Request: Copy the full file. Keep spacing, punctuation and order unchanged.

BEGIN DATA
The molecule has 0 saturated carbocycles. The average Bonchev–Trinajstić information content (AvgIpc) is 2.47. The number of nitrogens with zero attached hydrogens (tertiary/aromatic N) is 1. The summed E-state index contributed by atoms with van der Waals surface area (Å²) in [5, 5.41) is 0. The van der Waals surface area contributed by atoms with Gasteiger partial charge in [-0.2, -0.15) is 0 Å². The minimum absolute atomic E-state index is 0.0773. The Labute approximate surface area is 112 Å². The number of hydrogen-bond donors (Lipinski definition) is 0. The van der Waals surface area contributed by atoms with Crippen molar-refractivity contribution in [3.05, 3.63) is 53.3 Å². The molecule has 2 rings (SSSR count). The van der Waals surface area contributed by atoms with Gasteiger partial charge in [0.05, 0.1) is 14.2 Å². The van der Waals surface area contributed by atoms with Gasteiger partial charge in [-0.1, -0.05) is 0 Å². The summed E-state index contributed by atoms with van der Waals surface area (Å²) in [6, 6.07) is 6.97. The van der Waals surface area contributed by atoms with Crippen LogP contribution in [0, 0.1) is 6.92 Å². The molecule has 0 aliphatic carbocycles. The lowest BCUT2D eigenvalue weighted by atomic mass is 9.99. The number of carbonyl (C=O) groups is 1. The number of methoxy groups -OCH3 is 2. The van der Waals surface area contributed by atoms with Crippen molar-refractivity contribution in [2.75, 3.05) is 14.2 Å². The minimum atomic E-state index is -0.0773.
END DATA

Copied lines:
The molecule has 0 saturated carbocycles. The average Bonchev–Trinajstić information content (AvgIpc) is 2.47. The number of nitrogens with zero attached hydrogens (tertiary/aromatic N) is 1. The summed E-state index contributed by atoms with van der Waals surface area (Å²) in [5, 5.41) is 0. The van der Waals surface area contributed by atoms with Gasteiger partial charge in [-0.2, -0.15) is 0 Å². The minimum absolute atomic E-state index is 0.0773. The Labute approximate surface area is 112 Å². The number of hydrogen-bond donors (Lipinski definition) is 0. The van der Waals surface area contributed by atoms with Crippen molar-refractivity contribution in [3.05, 3.63) is 53.3 Å². The molecule has 2 rings (SSSR count). The van der Waals surface area contributed by atoms with Gasteiger partial charge in [0.05, 0.1) is 14.2 Å². The van der Waals surface area contributed by atoms with Gasteiger partial charge in [-0.1, -0.05) is 0 Å². The summed E-state index contributed by atoms with van der Waals surface area (Å²) in [6, 6.07) is 6.97. The van der Waals surface area contributed by atoms with Crippen LogP contribution in [0, 0.1) is 6.92 Å². The molecule has 0 aliphatic carbocycles. The lowest BCUT2D eigenvalue weighted by atomic mass is 9.99. The number of carbonyl (C=O) groups is 1. The number of methoxy groups -OCH3 is 2. The van der Waals surface area contributed by atoms with Crippen molar-refractivity contribution in [2.75, 3.05) is 14.2 Å². The minimum atomic E-state index is -0.0773.